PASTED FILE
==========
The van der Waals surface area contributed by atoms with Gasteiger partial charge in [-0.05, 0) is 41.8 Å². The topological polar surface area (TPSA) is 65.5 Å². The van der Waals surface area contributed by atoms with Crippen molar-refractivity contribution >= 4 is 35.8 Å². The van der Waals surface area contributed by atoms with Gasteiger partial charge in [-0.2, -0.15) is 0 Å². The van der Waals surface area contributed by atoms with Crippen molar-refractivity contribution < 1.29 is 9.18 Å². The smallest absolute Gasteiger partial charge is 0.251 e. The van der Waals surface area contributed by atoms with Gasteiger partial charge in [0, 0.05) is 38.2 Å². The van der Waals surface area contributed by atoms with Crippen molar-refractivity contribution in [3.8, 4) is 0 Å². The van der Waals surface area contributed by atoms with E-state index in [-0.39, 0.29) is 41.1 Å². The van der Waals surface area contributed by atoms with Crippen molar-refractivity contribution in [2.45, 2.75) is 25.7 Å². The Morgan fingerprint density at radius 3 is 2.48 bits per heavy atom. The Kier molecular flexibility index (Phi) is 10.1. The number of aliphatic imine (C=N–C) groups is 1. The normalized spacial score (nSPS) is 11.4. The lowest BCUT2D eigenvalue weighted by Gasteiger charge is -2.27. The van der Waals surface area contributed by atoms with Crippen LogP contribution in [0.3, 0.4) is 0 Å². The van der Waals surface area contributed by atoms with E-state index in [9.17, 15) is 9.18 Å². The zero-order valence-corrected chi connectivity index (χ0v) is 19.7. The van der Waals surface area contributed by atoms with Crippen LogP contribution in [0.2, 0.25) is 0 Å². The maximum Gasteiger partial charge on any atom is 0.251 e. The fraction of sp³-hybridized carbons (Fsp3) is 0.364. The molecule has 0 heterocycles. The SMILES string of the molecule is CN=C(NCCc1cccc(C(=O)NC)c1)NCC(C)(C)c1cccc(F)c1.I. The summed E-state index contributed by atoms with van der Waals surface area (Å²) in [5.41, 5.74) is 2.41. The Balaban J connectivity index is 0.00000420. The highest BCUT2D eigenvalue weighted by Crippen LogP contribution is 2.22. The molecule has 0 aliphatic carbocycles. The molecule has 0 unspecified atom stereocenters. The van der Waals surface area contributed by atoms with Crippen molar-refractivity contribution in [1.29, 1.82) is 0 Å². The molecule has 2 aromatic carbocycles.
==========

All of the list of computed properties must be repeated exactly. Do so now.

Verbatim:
The van der Waals surface area contributed by atoms with Gasteiger partial charge in [-0.05, 0) is 41.8 Å². The topological polar surface area (TPSA) is 65.5 Å². The van der Waals surface area contributed by atoms with Crippen molar-refractivity contribution >= 4 is 35.8 Å². The van der Waals surface area contributed by atoms with Gasteiger partial charge in [-0.2, -0.15) is 0 Å². The van der Waals surface area contributed by atoms with Crippen molar-refractivity contribution < 1.29 is 9.18 Å². The smallest absolute Gasteiger partial charge is 0.251 e. The van der Waals surface area contributed by atoms with Gasteiger partial charge in [0, 0.05) is 38.2 Å². The van der Waals surface area contributed by atoms with Crippen molar-refractivity contribution in [3.8, 4) is 0 Å². The van der Waals surface area contributed by atoms with E-state index in [-0.39, 0.29) is 41.1 Å². The van der Waals surface area contributed by atoms with Crippen molar-refractivity contribution in [2.45, 2.75) is 25.7 Å². The Morgan fingerprint density at radius 3 is 2.48 bits per heavy atom. The Kier molecular flexibility index (Phi) is 10.1. The number of aliphatic imine (C=N–C) groups is 1. The normalized spacial score (nSPS) is 11.4. The lowest BCUT2D eigenvalue weighted by Gasteiger charge is -2.27. The van der Waals surface area contributed by atoms with Crippen LogP contribution in [0.3, 0.4) is 0 Å². The van der Waals surface area contributed by atoms with E-state index in [9.17, 15) is 9.18 Å². The zero-order valence-corrected chi connectivity index (χ0v) is 19.7. The van der Waals surface area contributed by atoms with Crippen LogP contribution in [0.2, 0.25) is 0 Å². The maximum Gasteiger partial charge on any atom is 0.251 e. The fraction of sp³-hybridized carbons (Fsp3) is 0.364. The molecule has 0 heterocycles. The SMILES string of the molecule is CN=C(NCCc1cccc(C(=O)NC)c1)NCC(C)(C)c1cccc(F)c1.I. The summed E-state index contributed by atoms with van der Waals surface area (Å²) in [5.41, 5.74) is 2.41. The Balaban J connectivity index is 0.00000420. The highest BCUT2D eigenvalue weighted by Crippen LogP contribution is 2.22. The molecule has 0 aliphatic carbocycles. The molecule has 0 unspecified atom stereocenters. The van der Waals surface area contributed by atoms with Crippen molar-refractivity contribution in [1.29, 1.82) is 0 Å². The molecule has 2 aromatic carbocycles.